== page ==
laws of affinity, as well as of hofpitality, pleaded in his cause and that of his followers.


Here, fays Mr. O'Halloran in a kind of triumph, we see to demonstration the Milefian adventurers well acquainted with the country, its inhabitants, and their ancestry:-we alfo find them fpeaking the fame language; nor is there in history a fact better afcertained than this, notwithstanding the flippant affertions of fome moderns, who will, on their bare authorities, have it, that all the colonies, previous to the Milefian expedition, came from Britain.' On this point we will not dispute with our hiftorian.



"It is told of Ith, that finding the three princes (brothers) who then jointly ruled Ireland, were met at a palace not very diftant, to agree about a partition of the crown jewels, he refolved to pay them a vifit. He conducted himself with fo much difcretion, that the princes agreed to conftitute him umpire. His juftice and impartiality on the occafion is faid not only to have prevented a civil war, but to have entirely reconciled the brothers, and given them great pleasure. But foon after Ith had left them, they began to reflect on the high encomiums he beftowed on their country, and the diligence with which he had obferved and explored it, from whence, with other circumftances, they concluded he was a fpy, and formed the refolution, for their own fecurity, to cut off him and his party before they could reach their fhip. One of the brothers was immediately detached with a number of men by a different route; they foon overtook Ith, who with his men retreated as fast as they could to their fhip, and as they drew nearer to it, a defperate attack was made, in which the flower of his fmall company were killed, and with great difficulty the remains of the hattered troop reached the veffel, bearing with them their general mortally wounded.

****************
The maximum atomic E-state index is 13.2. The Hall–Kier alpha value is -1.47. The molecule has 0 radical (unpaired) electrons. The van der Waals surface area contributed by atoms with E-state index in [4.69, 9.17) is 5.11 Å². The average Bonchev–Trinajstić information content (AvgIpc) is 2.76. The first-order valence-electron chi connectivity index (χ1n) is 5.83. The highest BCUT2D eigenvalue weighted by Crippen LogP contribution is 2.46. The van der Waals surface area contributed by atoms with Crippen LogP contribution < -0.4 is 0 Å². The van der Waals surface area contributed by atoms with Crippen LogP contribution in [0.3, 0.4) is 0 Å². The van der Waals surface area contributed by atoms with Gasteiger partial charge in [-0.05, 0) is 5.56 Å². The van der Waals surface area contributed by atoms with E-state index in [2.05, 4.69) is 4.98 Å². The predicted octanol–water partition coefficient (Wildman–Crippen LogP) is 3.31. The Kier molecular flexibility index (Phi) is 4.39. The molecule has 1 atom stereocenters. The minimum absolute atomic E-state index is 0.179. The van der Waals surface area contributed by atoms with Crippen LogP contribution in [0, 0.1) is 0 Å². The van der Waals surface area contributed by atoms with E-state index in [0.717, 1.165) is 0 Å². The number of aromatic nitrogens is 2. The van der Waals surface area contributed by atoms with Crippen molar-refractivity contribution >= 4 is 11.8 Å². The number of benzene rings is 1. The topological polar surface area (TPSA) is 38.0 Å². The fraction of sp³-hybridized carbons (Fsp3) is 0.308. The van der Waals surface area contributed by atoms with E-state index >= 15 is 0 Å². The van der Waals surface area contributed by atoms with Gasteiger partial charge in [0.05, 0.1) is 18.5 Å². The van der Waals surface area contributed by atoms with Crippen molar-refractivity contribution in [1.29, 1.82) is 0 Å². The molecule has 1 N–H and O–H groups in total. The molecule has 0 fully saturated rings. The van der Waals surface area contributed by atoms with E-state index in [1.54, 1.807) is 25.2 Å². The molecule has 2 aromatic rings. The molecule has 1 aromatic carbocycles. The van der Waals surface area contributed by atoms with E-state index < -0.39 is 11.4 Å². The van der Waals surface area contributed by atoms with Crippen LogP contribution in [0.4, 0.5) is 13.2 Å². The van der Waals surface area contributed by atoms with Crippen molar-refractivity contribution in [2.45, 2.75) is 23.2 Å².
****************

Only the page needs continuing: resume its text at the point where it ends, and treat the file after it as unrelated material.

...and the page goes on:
Such was the event of the first Milefian expedition to Ireland. Those who reached Spain were provided with fufficient arguments to excite their countrymen to renew the attempt. Their preparations were, vigorous, their troops numerous, and their fleet, it is faid, fuch as would be refpectable at any time, but for that period a very great one. This was the grand Milefian expedition under the conduct of Heber and Heremon. Our Author gives us the names of feveral principal perfons as they have been, he fays, carefully preferved in the Irish annals, and he mentions them, because many confiderable places in the kingdom yet commemorate them,' of which he produces inftances. On their landing, an embaffy was fent to the reigning princes, the three fons of Cearmada, requiring a fpeedy fubmiffion. They replied, that it was contrary to the rules of war to take them thus by furprize, but if they would give proper time to collect